3,519 citations


"Planning Domain + Execution Semanti..." refers background in this paper

  • ...These bounds are updated as a result of temporal constraint reasoning, an operation which can be performed in low-order polynomial time (Dechter, Meiri, and Pearl 1991; Floyd 1962)....

    [...]


01 Jan 2005
TL;DR: A formalism for reasoning about actions that is based on a temporal logic allows a much wider range of actions to be described than with previous approaches such as the situation calculus and a framework for planning in a dynamic world with external events and multiple agents is suggested.
Abstract: A formalism for reasoning about actions is proposed that is based on a temporal logic. It allows a much wider range of actions to be described than with previous approaches such as the situation calculus. This formalism is then used to characterize the different types of events, processes, actions, and properties that can be described in simple English sentences. In addressing this problem, we consider actions that involve non-activity as well as actions that can only be defined in terms of the beliefs and intentions of the actors. Finally, a framework for planning in a dynamic world with external events and multiple agents is suggested.

2,598 citations


"Planning Domain + Execution Semanti..." refers methods in this paper

  • ...We model temporal relations between fluents as constraints in Allen’s Interval Algebra (IA) (Allen 1984)....

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Journal ArticleDOI
Abstract: A formalism for reasoning about actions is proposed that is based on a temporal logic. It allows a much wider range of actions to be described than with previous approaches such as the situation calculus. This formalism is then used to characterize the different types of events, processes, actions, and properties that can be described in simple English sentences. In addressing this problem, we consider actions that involve non-activity as well as actions that can only be defined in terms of the beliefs and intentions of the actors. Finally, a framework for planning in a dynamic world with external events and multiple agents is suggested.

2,412 citations


Journal ArticleDOI
TL;DR: It is shown that the STP, which subsumes the major part of Vilain and Kautz's point algebra, can be solved in polynomial time and the applicability of path consistency algorithms as preprocessing of temporal problems is studied, to demonstrate their termination and bound their complexities.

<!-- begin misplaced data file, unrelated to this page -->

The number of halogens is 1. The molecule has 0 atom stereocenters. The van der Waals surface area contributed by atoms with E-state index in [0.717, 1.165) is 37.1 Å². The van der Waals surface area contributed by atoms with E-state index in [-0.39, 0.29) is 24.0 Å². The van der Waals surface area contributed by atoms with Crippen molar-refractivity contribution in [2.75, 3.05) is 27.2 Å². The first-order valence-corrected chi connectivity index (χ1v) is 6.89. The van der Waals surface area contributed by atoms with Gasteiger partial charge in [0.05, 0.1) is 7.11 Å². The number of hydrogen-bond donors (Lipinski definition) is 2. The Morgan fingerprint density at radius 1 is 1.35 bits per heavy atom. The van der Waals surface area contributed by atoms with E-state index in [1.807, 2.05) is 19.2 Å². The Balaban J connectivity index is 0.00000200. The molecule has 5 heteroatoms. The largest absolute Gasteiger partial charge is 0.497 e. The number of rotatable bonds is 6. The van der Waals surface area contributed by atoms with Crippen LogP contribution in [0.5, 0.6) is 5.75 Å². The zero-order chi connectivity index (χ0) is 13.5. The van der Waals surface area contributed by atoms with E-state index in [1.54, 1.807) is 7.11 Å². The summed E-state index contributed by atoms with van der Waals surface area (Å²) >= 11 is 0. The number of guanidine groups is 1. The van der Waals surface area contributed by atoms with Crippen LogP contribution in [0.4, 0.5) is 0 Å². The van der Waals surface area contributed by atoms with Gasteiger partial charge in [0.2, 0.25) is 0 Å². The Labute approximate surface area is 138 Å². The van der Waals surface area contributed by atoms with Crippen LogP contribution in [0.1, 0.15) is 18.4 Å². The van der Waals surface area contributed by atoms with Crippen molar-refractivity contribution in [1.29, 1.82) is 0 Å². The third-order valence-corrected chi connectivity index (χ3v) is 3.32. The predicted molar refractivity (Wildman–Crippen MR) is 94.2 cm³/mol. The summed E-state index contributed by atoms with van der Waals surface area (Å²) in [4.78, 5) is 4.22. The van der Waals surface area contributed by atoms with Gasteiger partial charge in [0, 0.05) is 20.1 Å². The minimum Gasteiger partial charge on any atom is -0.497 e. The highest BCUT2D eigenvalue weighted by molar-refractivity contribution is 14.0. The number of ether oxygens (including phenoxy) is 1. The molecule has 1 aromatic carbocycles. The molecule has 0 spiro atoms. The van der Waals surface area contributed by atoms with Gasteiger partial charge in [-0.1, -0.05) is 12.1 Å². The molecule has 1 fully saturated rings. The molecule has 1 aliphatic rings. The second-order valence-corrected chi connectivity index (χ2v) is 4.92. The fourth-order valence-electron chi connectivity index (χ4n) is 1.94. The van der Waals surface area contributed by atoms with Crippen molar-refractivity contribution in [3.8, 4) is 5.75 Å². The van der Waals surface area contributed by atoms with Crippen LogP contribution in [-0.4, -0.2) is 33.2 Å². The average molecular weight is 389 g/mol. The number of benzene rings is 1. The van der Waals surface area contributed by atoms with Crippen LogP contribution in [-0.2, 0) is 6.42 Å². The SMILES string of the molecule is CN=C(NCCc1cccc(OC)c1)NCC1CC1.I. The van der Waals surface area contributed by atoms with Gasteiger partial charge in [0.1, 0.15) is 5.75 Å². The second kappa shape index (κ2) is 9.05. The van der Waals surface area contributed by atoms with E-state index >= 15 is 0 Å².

Abstract: This paper extends network-based methods of constraint satisfaction to include continuous variables, thus providing a framework for processing temporal constraints. In this framework, called temporal constraint satisfaction problem (TCSP), variables represent time points and temporal information is represented by a set of unary and binary constraints, each specifying a set of permitted intervals. The unique feature of this framework lies in permitting the processing of metric information, namely, assessments of time differences between events. We present algorithms for performing the following reasoning tasks: finding all feasible times that a given event can occur, finding all possible relationships between two given events, and generating one or more scenarios consistent with the information provided. We distinguish between simple temporal problems (STPs) and general temporal problems, the former admitting at most one interval constraint on any pair of time points. We show that the STP, which subsumes the major part of Vilain and Kautz's point algebra, can be solved in polynomial time. For general TCSPs, we present a decomposition scheme that performs the three reasoning tasks considered, and introduce a variety of techniques for improving its efficiency. We also study the applicability of path consistency algorithms as preprocessing of temporal problems, demonstrate their termination and bound their complexities.

1,933 citations


"Planning Domain + Execution Semanti..." refers background in this paper

  • ...The STP maintains a time bound [se, sl] for the start of ψ consisting of earliest possible start time se and latest possible start time sl....

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  • ...A STP maintains a lower and an upper bound for each time point (start or finish time of a fluent)....

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  • ...Such a network can be transformed into a Simple Temporal Problem — STP (Dechter, Meiri, and Pearl 1991)....

    [...]

  • ...These bounds are updated as a result of temporal constraint reasoning, an operation which can be performed in low-order polynomial time (Dechter, Meiri, and Pearl 1991; Floyd 1962)....

    [...]